Moody's: Ethiopia's economy is growing but political risks intensify

abjy ahmedEthiopia's economy and wealth levels have been growing strongly at nine per cent per annum on average for the past five years, however, underlying political tensions risks derailing economic activity, according to Moody's Investors Service

At the same time, volatile export earnings have intensified pressures on its external position.

Moody's Investors Service report has addressed a number of investor questions on these trends and their likely impact, if any, on the sovereign credit profile.

Commenting on the areas of reforms, the report said that the reform efforts have been focused on increasing private-sector involvement in the economy, improving infrastructure, increasing efficiencies in goods and services markets and easing the burden on the government balance sheet.

“At this stage, it will take time for benefits to be realized and they carry a plethora of implementation risks. Much of the reform's success will depend on the buy-in of the Ethiopian People Revolution Democratic Front (EPRDF) coalition, of which some members appear sceptical about the prime minister’s market-oriented focus,” according to the report.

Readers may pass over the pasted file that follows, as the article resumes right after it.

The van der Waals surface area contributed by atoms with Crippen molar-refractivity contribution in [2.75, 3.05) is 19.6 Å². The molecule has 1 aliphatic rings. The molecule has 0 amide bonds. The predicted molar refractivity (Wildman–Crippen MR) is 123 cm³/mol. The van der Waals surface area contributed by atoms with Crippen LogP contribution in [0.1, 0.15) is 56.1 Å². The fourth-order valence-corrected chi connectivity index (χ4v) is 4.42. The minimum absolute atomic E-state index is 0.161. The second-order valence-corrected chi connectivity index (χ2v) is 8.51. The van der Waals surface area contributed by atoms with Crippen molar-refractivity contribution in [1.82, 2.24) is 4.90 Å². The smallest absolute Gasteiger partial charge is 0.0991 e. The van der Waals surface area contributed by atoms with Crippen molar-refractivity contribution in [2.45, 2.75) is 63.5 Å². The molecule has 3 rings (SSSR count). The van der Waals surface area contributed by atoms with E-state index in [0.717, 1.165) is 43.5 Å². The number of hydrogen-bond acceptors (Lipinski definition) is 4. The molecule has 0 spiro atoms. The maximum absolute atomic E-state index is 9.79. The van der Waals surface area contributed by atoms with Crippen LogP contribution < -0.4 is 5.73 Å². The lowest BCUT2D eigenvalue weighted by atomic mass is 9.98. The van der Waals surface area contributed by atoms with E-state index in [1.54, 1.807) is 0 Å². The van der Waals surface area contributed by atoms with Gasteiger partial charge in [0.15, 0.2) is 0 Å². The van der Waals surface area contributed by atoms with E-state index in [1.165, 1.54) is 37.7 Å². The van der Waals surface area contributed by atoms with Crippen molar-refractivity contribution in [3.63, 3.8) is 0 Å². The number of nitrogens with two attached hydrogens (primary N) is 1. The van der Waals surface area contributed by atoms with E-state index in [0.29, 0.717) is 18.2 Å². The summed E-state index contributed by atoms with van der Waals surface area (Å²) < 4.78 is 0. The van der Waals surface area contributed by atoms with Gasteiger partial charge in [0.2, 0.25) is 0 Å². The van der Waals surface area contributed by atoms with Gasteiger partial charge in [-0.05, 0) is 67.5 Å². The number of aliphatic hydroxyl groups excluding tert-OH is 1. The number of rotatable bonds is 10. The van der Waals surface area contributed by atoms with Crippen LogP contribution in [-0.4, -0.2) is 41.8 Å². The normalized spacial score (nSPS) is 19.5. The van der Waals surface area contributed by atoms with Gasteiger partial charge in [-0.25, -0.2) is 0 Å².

Regarding the risks that are present in Ethiopia’s political environment, it noted that risks are unlikely to dissipate in the run-up to elections scheduled for 2020, as the government's reform agenda risk exacerbating ethnic tensions in some parts of the country. In Ethiopia, these persistent political challenges are likely to be felt most prominently via any impact on investor perceptions, given that some sectors of the Ethiopian economy are heavily dependent on foreign direct investment (FDI).

Although the government's gross borrowing requirements are moderate at around five per cent of GDP, this conceals a high level of external payments relative to foreign exchange reserves. Moody's estimate public external debt amortisation of US$1.7bn in fiscal 2020, which is equivalent to half of our estimated level of reserves for end fiscal 2019.

Ethiopia is implementing a wide-ranging reform agenda to increase the private sector's involvement in the economy; improve critical infrastructure; generate efficiencies in the market for goods and services and ease the burden on the government balance sheet. These reform and privatisation agenda is mainly focused on the energy, telecoms, logistics and airlines sectors but there are some meaningful reforms taking place in agriculture and banking as well.

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